Tuesday, September 05, 2006


Flowcharts for the Foolish

In part three of a projected 10-part series, the Discovery Institute's cub reporter, Casey Luskin, having decided, apparently, to make up in industry what he's lacking in brains, goes after philosopher Barbara Forrest, and Pooh-like gets lost in the trees of his own 100-acre woods.

Having spent the better part of his last, interminable post attempting to prove that Forrest was mistaken to have cited statements by a number of intelligent design leaders, including Phillip Johnson, to demonstrate that they are motivated not by science but faith, Luskin now shifts ground to say,"Okay, maybe they are creationists and evangelical scholars, so what?"

Scratching his imaginary chin whiskers, young Luskin writes, "Hmmm. So now being a 'creationist' or an 'evangelical scholar' disqualifies you from promoting your views as a legitimate scientific theory, even if your scientific views have empirical justification outside of your religious beliefs?"

Well, no Casey, being a creationist or evangelical scholar doesn't disqualify you from promoting your views. Until this country becomes a theocracy, liberal, card carrying ACLU -Darwinist, god-despisers will defend your right to promote your views whether you provide empirical justification outside of your religious beliefs or not.

But when people who believe the earth is 6,000 years old tell us that they want to "defend" science from scientists, the rest of us -- having our inboxes filled with offers of cash from Nigerians who just need a little assistance making a money transfer -- may want to take a closer look at your "empirical justifications" before we shovel 150 years of research into the dustbin of history.

While intelligent design activists are fond of telling us there is a mountain of evidence to support ID theory, RSR finds that we almost never hear any particulars. However, in the latest installment of his chef-d'oeuvre, Luskin, ever eager to please, provides us at last with a handy link to those empirical justifications that -- much like a stack of tortoises -- bear the ponderous weight of ID upon their backs.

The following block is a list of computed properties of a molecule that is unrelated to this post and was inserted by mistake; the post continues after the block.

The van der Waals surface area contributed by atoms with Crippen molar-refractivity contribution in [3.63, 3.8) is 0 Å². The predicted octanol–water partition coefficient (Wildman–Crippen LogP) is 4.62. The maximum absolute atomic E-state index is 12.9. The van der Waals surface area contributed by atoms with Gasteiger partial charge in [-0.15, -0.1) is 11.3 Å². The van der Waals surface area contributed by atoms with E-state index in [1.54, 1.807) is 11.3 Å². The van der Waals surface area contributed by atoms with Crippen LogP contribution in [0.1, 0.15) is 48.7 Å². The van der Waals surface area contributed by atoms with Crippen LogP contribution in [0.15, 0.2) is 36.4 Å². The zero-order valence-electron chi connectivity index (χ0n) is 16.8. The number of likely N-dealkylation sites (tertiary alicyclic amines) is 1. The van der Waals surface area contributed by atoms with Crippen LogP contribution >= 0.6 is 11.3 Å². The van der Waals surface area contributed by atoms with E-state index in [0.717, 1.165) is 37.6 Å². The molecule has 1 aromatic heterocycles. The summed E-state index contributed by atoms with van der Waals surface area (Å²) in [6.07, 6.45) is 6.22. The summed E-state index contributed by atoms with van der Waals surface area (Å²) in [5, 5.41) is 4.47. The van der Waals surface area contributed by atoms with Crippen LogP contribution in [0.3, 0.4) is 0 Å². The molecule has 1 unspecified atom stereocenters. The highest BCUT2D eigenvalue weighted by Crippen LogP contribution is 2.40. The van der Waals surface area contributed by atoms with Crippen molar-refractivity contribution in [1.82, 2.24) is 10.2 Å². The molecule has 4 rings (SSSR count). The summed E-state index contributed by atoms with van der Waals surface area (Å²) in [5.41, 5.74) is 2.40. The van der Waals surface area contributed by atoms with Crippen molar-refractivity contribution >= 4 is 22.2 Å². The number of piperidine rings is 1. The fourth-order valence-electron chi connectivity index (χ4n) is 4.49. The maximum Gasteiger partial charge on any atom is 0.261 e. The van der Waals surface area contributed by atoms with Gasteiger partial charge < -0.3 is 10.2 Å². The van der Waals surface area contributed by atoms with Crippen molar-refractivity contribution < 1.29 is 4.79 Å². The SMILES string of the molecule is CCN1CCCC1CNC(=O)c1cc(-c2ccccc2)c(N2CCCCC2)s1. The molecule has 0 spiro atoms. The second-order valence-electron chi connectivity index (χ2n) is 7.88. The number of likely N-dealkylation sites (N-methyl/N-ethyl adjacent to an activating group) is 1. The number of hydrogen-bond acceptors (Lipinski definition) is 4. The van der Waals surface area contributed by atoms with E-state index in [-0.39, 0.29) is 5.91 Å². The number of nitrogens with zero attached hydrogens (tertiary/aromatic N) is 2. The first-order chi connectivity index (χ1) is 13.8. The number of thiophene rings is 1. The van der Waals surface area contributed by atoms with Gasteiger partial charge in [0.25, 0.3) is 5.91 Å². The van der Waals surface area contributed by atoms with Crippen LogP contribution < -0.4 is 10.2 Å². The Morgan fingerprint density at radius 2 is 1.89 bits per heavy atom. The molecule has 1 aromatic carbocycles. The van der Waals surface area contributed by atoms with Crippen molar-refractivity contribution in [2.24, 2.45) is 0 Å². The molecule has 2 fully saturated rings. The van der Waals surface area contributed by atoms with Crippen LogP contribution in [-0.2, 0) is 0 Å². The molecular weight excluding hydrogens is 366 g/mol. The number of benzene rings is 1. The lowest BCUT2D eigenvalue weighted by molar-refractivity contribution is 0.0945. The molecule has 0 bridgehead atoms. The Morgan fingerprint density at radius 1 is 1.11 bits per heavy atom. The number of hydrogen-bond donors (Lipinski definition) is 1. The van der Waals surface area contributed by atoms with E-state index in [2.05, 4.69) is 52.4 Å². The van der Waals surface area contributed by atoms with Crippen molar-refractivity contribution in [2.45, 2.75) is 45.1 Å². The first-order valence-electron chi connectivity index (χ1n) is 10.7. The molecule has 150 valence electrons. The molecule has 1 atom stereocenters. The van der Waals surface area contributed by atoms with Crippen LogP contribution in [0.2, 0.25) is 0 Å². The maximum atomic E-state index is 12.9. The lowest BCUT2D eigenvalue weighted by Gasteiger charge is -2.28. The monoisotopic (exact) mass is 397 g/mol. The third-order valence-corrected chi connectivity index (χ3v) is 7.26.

RSR clicked on the link in the hope of finding ID's holy grail -- actual physical evidence that supports the ID hypothesis. And we must confess, now, that -- like the person who says the pea is under the middle shell -- we don't quite know what we expected to find exactly: the GPS coordinates describing the current location of the designer, a set of blueprints for the bacterial flagellum, a Star Trek-like transporter that could poof fish with fins and scales, or birds with feathers, beaks, and wings into existence out of thin air. Something. Anything.

What we got was a flowchart.

The last time RSR looked, the word empirical was defined as relying on observation or experiment. A flowchart, we foolishly believed, was a schematic representation of a sequence of operations -- a sort of logic.

Luskin set out to prove Forrest wrong, by arguing it's okay that intelligent design theorists are all creationists and evangelical scholars because they have this mountain of scientific evidence to back up their claims.

But losing his way in the dense underbrush of his own words, Luskin ends up asserting that a creationist armed with a three-step flowchart trumps any number of fossils, homeobox genes that perform the same developmental function in both fruit flies and man, and the succession of fossils from the simple forms found in older rock to the more complex in newer rock strata. (For a more comprehensive list of the physical evidence supporting evolution look here.)

On the basis of Luskin's proffered evidence, RSR has concluded that you're more likely to get rich sending money to a Nigerian post office box than you are to gaze on the promised land from the flanks of ID's Mount Evidence.


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